By Luke Roman
Greek and Roman mythology has involved humans for greater than millennia, and its impact on cultures all through Europe, the United States, North Africa, and the center East attests to the common allure of the tales. This name examines the best-known figures of Greek and Roman mythology including the good works of vintage literature.
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Additional resources for Encyclopedia of Greek and Roman Mythology (Facts on File Library of Religion and Mythology)
The Greek fleet was held up at Aulis by unfavorable winds, and the prophet Calchas declared that Artemis was offended by Agamemnon (the reasons depend on the version; see Iphigenia). According to Calchas, Agamemnon would obtain favorable winds if he sacrificed his own daughter Iphigenia. The story of Iphigenia’s sacrifice is not in Homer and first appears in the Cypria, a poem of the Epic Cycle. According to Euripides’ Iphigenia at Aulis, Agamemnon sends for Iphigenia on the pretext of marriage to Achilles.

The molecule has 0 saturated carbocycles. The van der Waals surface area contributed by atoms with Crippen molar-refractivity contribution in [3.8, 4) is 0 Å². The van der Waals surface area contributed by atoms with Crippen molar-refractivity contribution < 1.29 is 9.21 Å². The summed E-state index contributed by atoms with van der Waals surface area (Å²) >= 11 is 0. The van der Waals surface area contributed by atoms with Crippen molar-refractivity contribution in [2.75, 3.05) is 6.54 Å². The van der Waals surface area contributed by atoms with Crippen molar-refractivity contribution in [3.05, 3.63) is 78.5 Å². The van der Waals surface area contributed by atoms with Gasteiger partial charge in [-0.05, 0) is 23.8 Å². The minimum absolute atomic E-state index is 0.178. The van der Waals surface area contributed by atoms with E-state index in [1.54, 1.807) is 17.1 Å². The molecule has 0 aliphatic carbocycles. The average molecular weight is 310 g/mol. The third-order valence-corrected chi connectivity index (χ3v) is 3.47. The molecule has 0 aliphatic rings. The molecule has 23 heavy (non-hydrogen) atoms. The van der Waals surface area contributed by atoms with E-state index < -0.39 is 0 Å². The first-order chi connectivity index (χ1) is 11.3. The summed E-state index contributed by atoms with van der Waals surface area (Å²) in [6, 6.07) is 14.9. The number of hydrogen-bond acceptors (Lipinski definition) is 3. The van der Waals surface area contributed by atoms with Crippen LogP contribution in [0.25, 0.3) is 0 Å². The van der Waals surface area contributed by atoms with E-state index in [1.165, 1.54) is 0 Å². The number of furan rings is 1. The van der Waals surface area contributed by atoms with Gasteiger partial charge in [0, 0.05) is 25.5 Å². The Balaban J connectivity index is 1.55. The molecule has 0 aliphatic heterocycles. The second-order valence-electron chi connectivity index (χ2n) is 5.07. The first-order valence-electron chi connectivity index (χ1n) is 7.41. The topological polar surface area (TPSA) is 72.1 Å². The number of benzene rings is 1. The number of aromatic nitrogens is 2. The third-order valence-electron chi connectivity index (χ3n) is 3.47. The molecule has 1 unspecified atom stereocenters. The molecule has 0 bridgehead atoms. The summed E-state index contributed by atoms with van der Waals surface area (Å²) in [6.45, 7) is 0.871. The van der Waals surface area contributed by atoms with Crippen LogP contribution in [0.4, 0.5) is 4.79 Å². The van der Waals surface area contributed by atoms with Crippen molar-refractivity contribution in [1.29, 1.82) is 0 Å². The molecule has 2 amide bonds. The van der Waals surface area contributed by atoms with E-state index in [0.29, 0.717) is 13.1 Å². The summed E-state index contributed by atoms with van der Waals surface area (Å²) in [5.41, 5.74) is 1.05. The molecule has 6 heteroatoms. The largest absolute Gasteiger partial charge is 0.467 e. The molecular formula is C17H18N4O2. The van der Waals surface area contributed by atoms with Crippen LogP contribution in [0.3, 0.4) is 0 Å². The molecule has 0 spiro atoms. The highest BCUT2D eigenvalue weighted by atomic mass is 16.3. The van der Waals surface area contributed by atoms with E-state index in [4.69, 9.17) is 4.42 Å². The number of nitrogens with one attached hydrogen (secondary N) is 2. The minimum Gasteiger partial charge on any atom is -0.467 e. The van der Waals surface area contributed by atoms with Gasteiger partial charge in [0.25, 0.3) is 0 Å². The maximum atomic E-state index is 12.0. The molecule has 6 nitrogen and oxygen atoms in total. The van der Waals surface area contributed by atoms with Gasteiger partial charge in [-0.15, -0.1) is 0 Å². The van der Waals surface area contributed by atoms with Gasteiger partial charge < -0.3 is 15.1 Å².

On the pretence that she is seeking a magical cure for her love, she begins preparations for his funeral pyre. Mercury urges Aeneas to flee immediately. Dido observes his departure, pronounces a terrible curse on Aeneas and his descendants, and commits suicide with the sword that had been Aeneas’s gift to her. Juno in pity sends down Iris to release Dido’s soul by cutting a lock of her hair. Book 5 The sight of Dido’s funeral flames fill the departing Trojans with grim forebodings. Prevented from seeking Italy directly by bad weather, they make for the land of Aeneas’s brother Eryx in Sicily.
Virgil must laboriously trace Aeneas’s path from Troy—the location of the Iliad—to Italy and Rome. In establishing his own originality as epic poet, moreover, Virgil must be careful not simply to repeat Homer. This literary requirement finds its echo within the poem’s narrative in the recurrent theme of the dangers of mere replication and (attempted) restoration of the past. The weary and frustrated Trojan women who attempt to burn the boats in Sicily demand to know why they cannot re-create their own Troy and give familiar Trojan names to local rivers.